False political gods?

A reply to Turgon on who won last week?I personally doubt the value of anyone seeking to make a victory lap even when they have achieved something broadly positive. It is better to be focused, consistent and precise rather singing from the rooftops. There is a temptation to try and build Unionist confidence in the value of politics by over-egging positive developments. However, such a process will not be made in great leaps. Also Unionism’s view of negotiations needs to mature, it isn’t about victory, it is about getting your interests addressed. If you achieve that then you have been successful.

Turgons’ piece takes on various aspects but the core question is:

“Firstly if the latest deal is so poor for Sinn Fein and so good for the DUP why did SF agree to it?”

‘Poor deals’ – It is a fact of life that people, organisations and governments do sign up to ‘poor’ deals for a variety of reasons. Unionists don’t have to look to far to find a precedent – the UUP and the Belfast Agreement (Turgon and I would share doubts about St Andrews too). Why did it occur in this case I offer three possible reasons:
Negotiating skills – There is a strange aspect of Unionist political culture and that is the veneration of the Republican movement. It verges on presenting them as all-conquering even omnipotent. It is becoming ever clearer that during the process that London and Dublin had a predisposition to be generous to republicans and assisted them in the process e.g. Powell writing PIRA statements. The concession a day wasn’t because they were such crafted and wily negotiators but because the people in charge wanted to give it to them. SF now finds itself without many of the key individuals in power and in a devolved setting faced with no one with a similar predisposition. As you admit part of the problem was Sinn Fein’s past failure to negotiate the date, they had showed they could make mistakes in negotiations. Unionists may have to realise that we could have been making false political gods of republicanism and its leaders. They may not be as all-conquering and omnipotent as is so often imagined in the Unionist mind.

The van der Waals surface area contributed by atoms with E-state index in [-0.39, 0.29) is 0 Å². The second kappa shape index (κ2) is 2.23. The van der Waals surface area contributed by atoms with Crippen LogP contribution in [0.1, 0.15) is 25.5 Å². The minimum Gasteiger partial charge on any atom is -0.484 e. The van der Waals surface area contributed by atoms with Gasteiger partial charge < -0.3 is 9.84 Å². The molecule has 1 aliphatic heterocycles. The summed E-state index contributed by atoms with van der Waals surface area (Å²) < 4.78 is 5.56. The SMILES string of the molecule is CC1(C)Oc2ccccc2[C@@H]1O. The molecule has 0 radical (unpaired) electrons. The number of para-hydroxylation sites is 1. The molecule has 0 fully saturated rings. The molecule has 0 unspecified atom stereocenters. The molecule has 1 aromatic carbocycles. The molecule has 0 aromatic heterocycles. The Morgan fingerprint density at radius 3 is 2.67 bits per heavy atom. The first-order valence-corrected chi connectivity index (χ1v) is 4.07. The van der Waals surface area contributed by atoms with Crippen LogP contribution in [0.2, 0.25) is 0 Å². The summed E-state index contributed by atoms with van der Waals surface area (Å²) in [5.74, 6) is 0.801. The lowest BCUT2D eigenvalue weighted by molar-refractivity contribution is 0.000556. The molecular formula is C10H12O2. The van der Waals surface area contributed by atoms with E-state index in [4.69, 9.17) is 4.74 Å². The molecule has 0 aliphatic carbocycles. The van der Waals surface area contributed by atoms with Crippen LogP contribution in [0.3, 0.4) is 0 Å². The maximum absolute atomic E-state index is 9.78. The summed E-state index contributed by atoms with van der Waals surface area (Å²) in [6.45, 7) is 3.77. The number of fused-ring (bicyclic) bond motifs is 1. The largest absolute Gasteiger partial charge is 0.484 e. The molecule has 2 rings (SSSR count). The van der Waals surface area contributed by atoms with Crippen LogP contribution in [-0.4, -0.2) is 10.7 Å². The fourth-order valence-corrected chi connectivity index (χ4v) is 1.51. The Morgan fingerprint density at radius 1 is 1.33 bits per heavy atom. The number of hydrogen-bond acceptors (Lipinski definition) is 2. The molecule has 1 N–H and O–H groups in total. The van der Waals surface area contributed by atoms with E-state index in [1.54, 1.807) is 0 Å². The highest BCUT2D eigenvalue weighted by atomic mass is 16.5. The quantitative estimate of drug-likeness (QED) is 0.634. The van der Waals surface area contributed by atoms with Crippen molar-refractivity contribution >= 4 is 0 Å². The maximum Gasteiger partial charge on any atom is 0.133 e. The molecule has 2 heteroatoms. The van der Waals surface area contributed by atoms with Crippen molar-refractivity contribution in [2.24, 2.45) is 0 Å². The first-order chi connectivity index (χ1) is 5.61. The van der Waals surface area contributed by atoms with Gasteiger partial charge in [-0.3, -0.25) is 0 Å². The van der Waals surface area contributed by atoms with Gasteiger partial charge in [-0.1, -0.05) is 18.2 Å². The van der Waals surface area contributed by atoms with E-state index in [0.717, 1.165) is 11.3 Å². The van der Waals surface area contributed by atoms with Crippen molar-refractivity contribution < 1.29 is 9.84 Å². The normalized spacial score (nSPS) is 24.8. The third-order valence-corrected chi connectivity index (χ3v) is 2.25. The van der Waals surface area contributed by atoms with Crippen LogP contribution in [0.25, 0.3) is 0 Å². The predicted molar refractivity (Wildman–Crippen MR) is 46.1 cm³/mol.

The Blame Game – The manner of how Sinn Fein tried to disrupt did not ensure the equal application of blame or pressure. The DUP were not getting off scot free but SF were getting more of the blame. The poorly chosen ground SF tried to fight the battle on should also reinforce questions about their strategic skills.
Circumstances – Consider what was happening beyond policing and justice, who would have predicted when Sinn Fein started its blocking tactics that the global economy would go from dodgy to down the toilet? This increased the pressure to stop the blockage. Also Sinn Fein’s preference for the two governments to ‘re-engage’ didn’t happen. There were no big pressure cooker talks at some old castle, largely because the governments had plenty else to do when faced with an economic crisis. Negotiation Plan A didn’t happen for them and they were left with the Plan B of sorting it out with the DUP, a scenario which always meant they were going to get less.

There are two other issues worth responding too – the preferability of direct rule either from a unionist or republican perspective. There is a degree of wilful ignorance to present Direct Rule as a benign option for Unionism. While there are no guarantees what will happen, past precedent bodes the least well for Unionism. For republicanism, again there are no guarantees what will happen even if past precendent gives them greater grounds for optimism. One advantage devolution has for Sinn Fein is their direct participation while direct rule it is indirect. Sinn Fein seems to think its southern strategy could have new life. The common perception has been this increased the willingness to walk away (one I held), maybe I and the common perception is wrong. Perhaps fulfilling a constructive role in Northern Ireland is a key to southern success not wrecking. SF demonstrating they are more than a protest party.

Overall it needs to be accepted it is possible for Unionist to go to a negotiating table and not get screwed.

PS Turgon what are you basing the claim on that the selection system defaults to d’Hondt?

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